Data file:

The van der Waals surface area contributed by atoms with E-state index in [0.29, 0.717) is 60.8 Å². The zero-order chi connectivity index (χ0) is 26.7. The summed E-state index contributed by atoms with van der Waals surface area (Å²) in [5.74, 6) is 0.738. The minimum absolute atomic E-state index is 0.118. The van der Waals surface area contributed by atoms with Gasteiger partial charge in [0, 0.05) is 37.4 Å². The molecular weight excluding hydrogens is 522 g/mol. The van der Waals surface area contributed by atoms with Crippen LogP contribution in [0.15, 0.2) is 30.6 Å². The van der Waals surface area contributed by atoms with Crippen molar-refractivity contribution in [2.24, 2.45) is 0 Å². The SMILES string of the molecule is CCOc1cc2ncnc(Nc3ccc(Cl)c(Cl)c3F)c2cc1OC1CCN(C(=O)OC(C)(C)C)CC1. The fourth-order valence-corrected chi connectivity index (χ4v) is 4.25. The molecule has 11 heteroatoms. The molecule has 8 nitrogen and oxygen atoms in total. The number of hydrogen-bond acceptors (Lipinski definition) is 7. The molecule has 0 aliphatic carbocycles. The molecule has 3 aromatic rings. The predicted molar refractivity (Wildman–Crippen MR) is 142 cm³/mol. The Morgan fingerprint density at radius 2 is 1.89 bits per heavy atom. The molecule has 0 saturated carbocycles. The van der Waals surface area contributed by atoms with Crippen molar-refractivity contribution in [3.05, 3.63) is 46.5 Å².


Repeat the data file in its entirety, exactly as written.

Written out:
The van der Waals surface area contributed by atoms with E-state index in [0.29, 0.717) is 60.8 Å². The zero-order chi connectivity index (χ0) is 26.7. The summed E-state index contributed by atoms with van der Waals surface area (Å²) in [5.74, 6) is 0.738. The minimum absolute atomic E-state index is 0.118. The van der Waals surface area contributed by atoms with Gasteiger partial charge in [0, 0.05) is 37.4 Å². The molecular weight excluding hydrogens is 522 g/mol. The van der Waals surface area contributed by atoms with Crippen LogP contribution in [0.15, 0.2) is 30.6 Å². The van der Waals surface area contributed by atoms with Crippen molar-refractivity contribution in [2.24, 2.45) is 0 Å². The SMILES string of the molecule is CCOc1cc2ncnc(Nc3ccc(Cl)c(Cl)c3F)c2cc1OC1CCN(C(=O)OC(C)(C)C)CC1. The fourth-order valence-corrected chi connectivity index (χ4v) is 4.25. The molecule has 11 heteroatoms. The molecule has 8 nitrogen and oxygen atoms in total. The number of hydrogen-bond acceptors (Lipinski definition) is 7. The molecule has 0 aliphatic carbocycles. The molecule has 3 aromatic rings. The predicted molar refractivity (Wildman–Crippen MR) is 142 cm³/mol. The Morgan fingerprint density at radius 2 is 1.89 bits per heavy atom. The molecule has 0 saturated carbocycles. The van der Waals surface area contributed by atoms with Crippen molar-refractivity contribution in [3.05, 3.63) is 46.5 Å².